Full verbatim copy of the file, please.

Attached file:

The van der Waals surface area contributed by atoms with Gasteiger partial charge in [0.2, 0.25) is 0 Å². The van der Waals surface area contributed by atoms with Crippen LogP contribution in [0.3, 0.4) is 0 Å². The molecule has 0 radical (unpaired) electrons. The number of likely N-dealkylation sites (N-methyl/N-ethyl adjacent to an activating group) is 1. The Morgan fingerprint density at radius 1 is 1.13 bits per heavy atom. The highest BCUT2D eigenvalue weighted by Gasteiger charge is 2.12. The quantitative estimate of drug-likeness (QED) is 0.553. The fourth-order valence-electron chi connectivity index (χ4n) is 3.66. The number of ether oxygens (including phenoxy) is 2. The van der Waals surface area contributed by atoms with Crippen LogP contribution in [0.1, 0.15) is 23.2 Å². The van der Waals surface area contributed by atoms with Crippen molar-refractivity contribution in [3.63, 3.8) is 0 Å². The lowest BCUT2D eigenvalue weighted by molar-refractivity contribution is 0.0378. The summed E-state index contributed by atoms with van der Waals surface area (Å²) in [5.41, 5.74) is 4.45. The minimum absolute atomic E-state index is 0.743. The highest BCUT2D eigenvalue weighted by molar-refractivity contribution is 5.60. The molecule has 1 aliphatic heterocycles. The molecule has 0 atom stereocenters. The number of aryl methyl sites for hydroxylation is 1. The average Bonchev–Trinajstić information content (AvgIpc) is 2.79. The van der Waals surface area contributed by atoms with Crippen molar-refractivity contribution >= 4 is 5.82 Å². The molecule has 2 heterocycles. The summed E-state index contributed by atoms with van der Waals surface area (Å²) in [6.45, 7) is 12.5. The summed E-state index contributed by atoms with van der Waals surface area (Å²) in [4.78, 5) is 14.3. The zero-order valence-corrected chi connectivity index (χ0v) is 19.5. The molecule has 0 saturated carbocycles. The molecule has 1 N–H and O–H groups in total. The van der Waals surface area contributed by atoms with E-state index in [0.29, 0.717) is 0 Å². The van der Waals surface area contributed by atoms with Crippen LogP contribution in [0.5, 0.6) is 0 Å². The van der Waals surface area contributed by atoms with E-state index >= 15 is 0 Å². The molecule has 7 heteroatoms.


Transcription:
The van der Waals surface area contributed by atoms with Gasteiger partial charge in [0.2, 0.25) is 0 Å². The van der Waals surface area contributed by atoms with Crippen LogP contribution in [0.3, 0.4) is 0 Å². The molecule has 0 radical (unpaired) electrons. The number of likely N-dealkylation sites (N-methyl/N-ethyl adjacent to an activating group) is 1. The Morgan fingerprint density at radius 1 is 1.13 bits per heavy atom. The highest BCUT2D eigenvalue weighted by Gasteiger charge is 2.12. The quantitative estimate of drug-likeness (QED) is 0.553. The fourth-order valence-electron chi connectivity index (χ4n) is 3.66. The number of ether oxygens (including phenoxy) is 2. The van der Waals surface area contributed by atoms with Crippen LogP contribution in [0.1, 0.15) is 23.2 Å². The van der Waals surface area contributed by atoms with Crippen molar-refractivity contribution in [3.63, 3.8) is 0 Å². The lowest BCUT2D eigenvalue weighted by molar-refractivity contribution is 0.0378. The summed E-state index contributed by atoms with van der Waals surface area (Å²) in [5.41, 5.74) is 4.45. The minimum absolute atomic E-state index is 0.743. The highest BCUT2D eigenvalue weighted by molar-refractivity contribution is 5.60. The molecule has 1 aliphatic heterocycles. The molecule has 0 atom stereocenters. The number of aryl methyl sites for hydroxylation is 1. The average Bonchev–Trinajstić information content (AvgIpc) is 2.79. The van der Waals surface area contributed by atoms with Crippen molar-refractivity contribution >= 4 is 5.82 Å². The molecule has 2 heterocycles. The summed E-state index contributed by atoms with van der Waals surface area (Å²) in [6.45, 7) is 12.5. The summed E-state index contributed by atoms with van der Waals surface area (Å²) in [4.78, 5) is 14.3. The zero-order valence-corrected chi connectivity index (χ0v) is 19.5. The molecule has 0 saturated carbocycles. The molecule has 1 N–H and O–H groups in total. The van der Waals surface area contributed by atoms with E-state index in [0.29, 0.717) is 0 Å². The van der Waals surface area contributed by atoms with Crippen LogP contribution in [0.5, 0.6) is 0 Å². The van der Waals surface area contributed by atoms with E-state index >= 15 is 0 Å². The molecule has 7 heteroatoms.